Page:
Those who are with students and other teachers daily see their struggles and needs. Teacher leaders are in the best position to advocate for instructors and students in schools and the community. They’re also welcomed by fellow teachers to collaborate and discuss ideas to better their practices and increase student achievement.
Roles in Teacher Leadership
Roles in teacher leadership vary greatly. All teacher leaders, whether designated as a leader through certification and job title or simply making a difference in their school a community, drive education forward. Here are just a few roles that a they may take on.
An instructional specialist helps teachers improve teaching strategies and implement new instructional ideas into their classrooms. Instructional specialists spend a lot of time researching best practices and new studies so that they can use the latest and most effective lessons and resources in their classrooms. Instructional specialists are often teachers themselves. They take on this additional role to better the overall educational quality of their school and help their fellow educators grow.
Many teacher leaders take on the role of mentor to help teachers familiarize themselves with the school, curriculum, practices and culture. Mentors are invaluable when it comes to ensuring that standards are communicated and that young teachers feel welcomed to the school community. It’s not just new teachers who need mentors, though. Mentors can help established teachers grow or help parents understand how to encourage their children outside of the classroom.
Speakers and Bloggers
Some teacher leaders enjoy speaking at professional conferences and community meetings about their area of expertise or as a representative from their school. Others blog or write pieces for publications. These teacher leaders help place schools and communities in the spotlight and spread their influence beyond just one school. Blogging and speaking is a great way to lead many educators in multiple communities.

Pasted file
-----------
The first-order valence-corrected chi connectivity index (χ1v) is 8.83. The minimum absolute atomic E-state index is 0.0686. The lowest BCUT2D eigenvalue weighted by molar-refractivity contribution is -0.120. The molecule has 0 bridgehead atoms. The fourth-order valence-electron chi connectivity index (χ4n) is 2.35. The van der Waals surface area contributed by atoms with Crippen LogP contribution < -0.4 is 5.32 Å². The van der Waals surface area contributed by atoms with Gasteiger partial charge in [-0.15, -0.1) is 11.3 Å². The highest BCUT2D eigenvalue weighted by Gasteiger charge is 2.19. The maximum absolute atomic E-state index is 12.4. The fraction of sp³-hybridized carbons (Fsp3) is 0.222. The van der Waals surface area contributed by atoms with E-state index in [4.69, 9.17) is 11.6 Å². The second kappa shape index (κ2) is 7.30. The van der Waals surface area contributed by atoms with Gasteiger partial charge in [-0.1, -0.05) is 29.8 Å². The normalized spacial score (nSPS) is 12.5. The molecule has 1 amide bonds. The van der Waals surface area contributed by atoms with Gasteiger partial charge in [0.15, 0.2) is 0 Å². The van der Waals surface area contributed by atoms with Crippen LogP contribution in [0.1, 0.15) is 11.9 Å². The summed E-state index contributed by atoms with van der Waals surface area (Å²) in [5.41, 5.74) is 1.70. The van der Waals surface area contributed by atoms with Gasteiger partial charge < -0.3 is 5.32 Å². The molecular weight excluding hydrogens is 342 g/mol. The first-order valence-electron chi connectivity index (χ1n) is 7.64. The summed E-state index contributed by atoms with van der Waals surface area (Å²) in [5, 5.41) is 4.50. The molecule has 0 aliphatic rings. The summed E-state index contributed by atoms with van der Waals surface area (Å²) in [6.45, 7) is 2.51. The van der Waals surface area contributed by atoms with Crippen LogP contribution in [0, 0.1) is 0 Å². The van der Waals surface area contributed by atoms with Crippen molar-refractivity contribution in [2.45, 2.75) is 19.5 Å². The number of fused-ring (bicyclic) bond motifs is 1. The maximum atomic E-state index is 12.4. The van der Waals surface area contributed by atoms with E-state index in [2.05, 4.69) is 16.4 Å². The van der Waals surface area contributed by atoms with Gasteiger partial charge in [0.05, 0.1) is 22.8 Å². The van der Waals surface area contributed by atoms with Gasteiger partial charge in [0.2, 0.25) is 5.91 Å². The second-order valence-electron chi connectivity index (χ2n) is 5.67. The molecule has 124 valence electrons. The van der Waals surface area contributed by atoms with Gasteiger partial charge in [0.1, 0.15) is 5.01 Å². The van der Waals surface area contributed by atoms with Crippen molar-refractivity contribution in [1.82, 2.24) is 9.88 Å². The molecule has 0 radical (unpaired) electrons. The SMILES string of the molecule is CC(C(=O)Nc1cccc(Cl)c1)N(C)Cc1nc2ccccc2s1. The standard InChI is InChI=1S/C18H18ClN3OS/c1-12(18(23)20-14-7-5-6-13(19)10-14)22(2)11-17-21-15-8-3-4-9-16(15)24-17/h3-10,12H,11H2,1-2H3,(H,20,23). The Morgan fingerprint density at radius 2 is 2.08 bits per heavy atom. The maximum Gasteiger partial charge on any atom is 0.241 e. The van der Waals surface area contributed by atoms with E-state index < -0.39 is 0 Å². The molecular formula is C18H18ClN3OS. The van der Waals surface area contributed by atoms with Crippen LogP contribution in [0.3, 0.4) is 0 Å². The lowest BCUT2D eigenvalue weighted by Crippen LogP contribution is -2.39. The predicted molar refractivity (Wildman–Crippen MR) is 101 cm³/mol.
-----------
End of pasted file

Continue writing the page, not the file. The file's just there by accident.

Data plays a huge role in teaching, but not every educator knows what to do with the large amounts of it. Data coaches help guide their peers in analyzing and applying the data to improve instruction. Teachers with a knack for numbers will really flourish in this leadership role and help drive the education practices at a school forward.
Teachers and students need representation in the government for teachers to perform at their best. “Advocating for teacher pay, more planning time and common sense in education policies is a significant component of teacher leadership,” said Anthony Colucci, a national board-certified teacher and vice president of the Brevard Federation of Teachers. Teacher leaders can speak from a position of experience on behalf of their schools and fellow educators in the public arena.
While these jobs differ, all have the goal of bringing teachers together, helping them become better and advocating for best practices.
How to Become a Teacher Leader
There are many teacher leadership qualities that help them be successful. Becoming a teacher leader starts with loving to educate others. You must also be willing to take that love outside of the classroom to share what you know with colleagues and the community. They need to have a passion for learning continually. Most importantly, great teacher leaders earn the respect of many parties, from fellow teachers to parents to political leaders.
If you want to expand your education and become a teacher leader, consider an online master’s in educational leadership. Campbellsville University’s Master of Arts in Education Teacher Leader program prepares you to lead and mentor fellow teachers. You’ll learn the skills and tools that schools are looking for in a new generation of leadership. Those who teach our online educational leadership program have experience teaching in Kentucky public schools, so they’re prepared to identify with your needs and challenges as you enter the next phase of your teaching career.
If your passion lies with helping special education students, Campbellsville University offers a program specifically for you. Our online master’s in special education with a focus in teacher leadership will help you prepare to meet the unique challenges of students with emotional, behavioral and learning disorders and the educators working with them.